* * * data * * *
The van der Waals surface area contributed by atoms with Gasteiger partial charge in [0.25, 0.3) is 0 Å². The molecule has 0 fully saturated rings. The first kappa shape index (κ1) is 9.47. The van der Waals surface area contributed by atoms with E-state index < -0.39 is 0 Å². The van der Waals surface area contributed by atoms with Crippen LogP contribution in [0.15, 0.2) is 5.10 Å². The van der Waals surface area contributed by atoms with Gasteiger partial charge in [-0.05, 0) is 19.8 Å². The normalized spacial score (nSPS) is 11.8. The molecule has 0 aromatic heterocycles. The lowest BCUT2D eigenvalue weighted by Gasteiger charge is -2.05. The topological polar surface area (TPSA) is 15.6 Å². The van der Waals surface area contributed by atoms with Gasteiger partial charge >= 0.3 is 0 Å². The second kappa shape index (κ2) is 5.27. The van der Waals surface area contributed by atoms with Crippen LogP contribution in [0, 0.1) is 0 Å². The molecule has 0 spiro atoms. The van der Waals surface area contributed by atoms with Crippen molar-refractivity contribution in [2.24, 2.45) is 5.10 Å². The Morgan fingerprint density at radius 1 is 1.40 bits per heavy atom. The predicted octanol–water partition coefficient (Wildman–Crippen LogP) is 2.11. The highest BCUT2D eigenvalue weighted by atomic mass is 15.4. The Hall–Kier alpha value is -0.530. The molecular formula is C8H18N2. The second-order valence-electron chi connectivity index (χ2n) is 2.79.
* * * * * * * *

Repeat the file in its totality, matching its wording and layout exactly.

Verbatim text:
The van der Waals surface area contributed by atoms with Gasteiger partial charge in [0.25, 0.3) is 0 Å². The molecule has 0 fully saturated rings. The first kappa shape index (κ1) is 9.47. The van der Waals surface area contributed by atoms with E-state index < -0.39 is 0 Å². The van der Waals surface area contributed by atoms with Crippen LogP contribution in [0.15, 0.2) is 5.10 Å². The van der Waals surface area contributed by atoms with Gasteiger partial charge in [-0.05, 0) is 19.8 Å². The normalized spacial score (nSPS) is 11.8. The molecule has 0 aromatic heterocycles. The lowest BCUT2D eigenvalue weighted by Gasteiger charge is -2.05. The topological polar surface area (TPSA) is 15.6 Å². The van der Waals surface area contributed by atoms with Gasteiger partial charge >= 0.3 is 0 Å². The second kappa shape index (κ2) is 5.27. The van der Waals surface area contributed by atoms with Crippen LogP contribution in [0, 0.1) is 0 Å². The molecule has 0 spiro atoms. The van der Waals surface area contributed by atoms with Crippen molar-refractivity contribution in [2.24, 2.45) is 5.10 Å². The Morgan fingerprint density at radius 1 is 1.40 bits per heavy atom. The predicted octanol–water partition coefficient (Wildman–Crippen LogP) is 2.11. The highest BCUT2D eigenvalue weighted by atomic mass is 15.4. The Hall–Kier alpha value is -0.530. The molecular formula is C8H18N2. The second-order valence-electron chi connectivity index (χ2n) is 2.79.